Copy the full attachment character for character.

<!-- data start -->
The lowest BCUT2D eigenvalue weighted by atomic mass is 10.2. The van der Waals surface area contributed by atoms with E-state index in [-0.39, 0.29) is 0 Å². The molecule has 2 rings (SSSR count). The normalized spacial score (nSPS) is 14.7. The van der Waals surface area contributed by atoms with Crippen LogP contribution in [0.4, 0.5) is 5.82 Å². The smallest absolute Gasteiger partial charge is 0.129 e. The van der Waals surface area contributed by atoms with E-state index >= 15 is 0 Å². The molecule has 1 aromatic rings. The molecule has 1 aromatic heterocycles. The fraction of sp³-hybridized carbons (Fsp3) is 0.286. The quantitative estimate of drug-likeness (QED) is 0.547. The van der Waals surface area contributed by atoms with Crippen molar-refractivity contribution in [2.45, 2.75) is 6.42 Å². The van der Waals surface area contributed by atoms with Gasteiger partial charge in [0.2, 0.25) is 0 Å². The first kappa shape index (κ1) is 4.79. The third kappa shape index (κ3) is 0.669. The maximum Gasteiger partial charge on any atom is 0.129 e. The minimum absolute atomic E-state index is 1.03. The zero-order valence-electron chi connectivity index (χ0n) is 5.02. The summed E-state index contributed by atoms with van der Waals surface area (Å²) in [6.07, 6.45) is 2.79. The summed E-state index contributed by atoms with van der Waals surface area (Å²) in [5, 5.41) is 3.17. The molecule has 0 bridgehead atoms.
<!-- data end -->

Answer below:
The lowest BCUT2D eigenvalue weighted by atomic mass is 10.2. The van der Waals surface area contributed by atoms with E-state index in [-0.39, 0.29) is 0 Å². The molecule has 2 rings (SSSR count). The normalized spacial score (nSPS) is 14.7. The van der Waals surface area contributed by atoms with Crippen LogP contribution in [0.4, 0.5) is 5.82 Å². The smallest absolute Gasteiger partial charge is 0.129 e. The van der Waals surface area contributed by atoms with E-state index >= 15 is 0 Å². The molecule has 1 aromatic rings. The molecule has 1 aromatic heterocycles. The fraction of sp³-hybridized carbons (Fsp3) is 0.286. The quantitative estimate of drug-likeness (QED) is 0.547. The van der Waals surface area contributed by atoms with Crippen molar-refractivity contribution in [2.45, 2.75) is 6.42 Å². The van der Waals surface area contributed by atoms with Gasteiger partial charge in [0.2, 0.25) is 0 Å². The first kappa shape index (κ1) is 4.79. The third kappa shape index (κ3) is 0.669. The maximum Gasteiger partial charge on any atom is 0.129 e. The minimum absolute atomic E-state index is 1.03. The zero-order valence-electron chi connectivity index (χ0n) is 5.02. The summed E-state index contributed by atoms with van der Waals surface area (Å²) in [6.07, 6.45) is 2.79. The summed E-state index contributed by atoms with van der Waals surface area (Å²) in [5, 5.41) is 3.17. The molecule has 0 bridgehead atoms.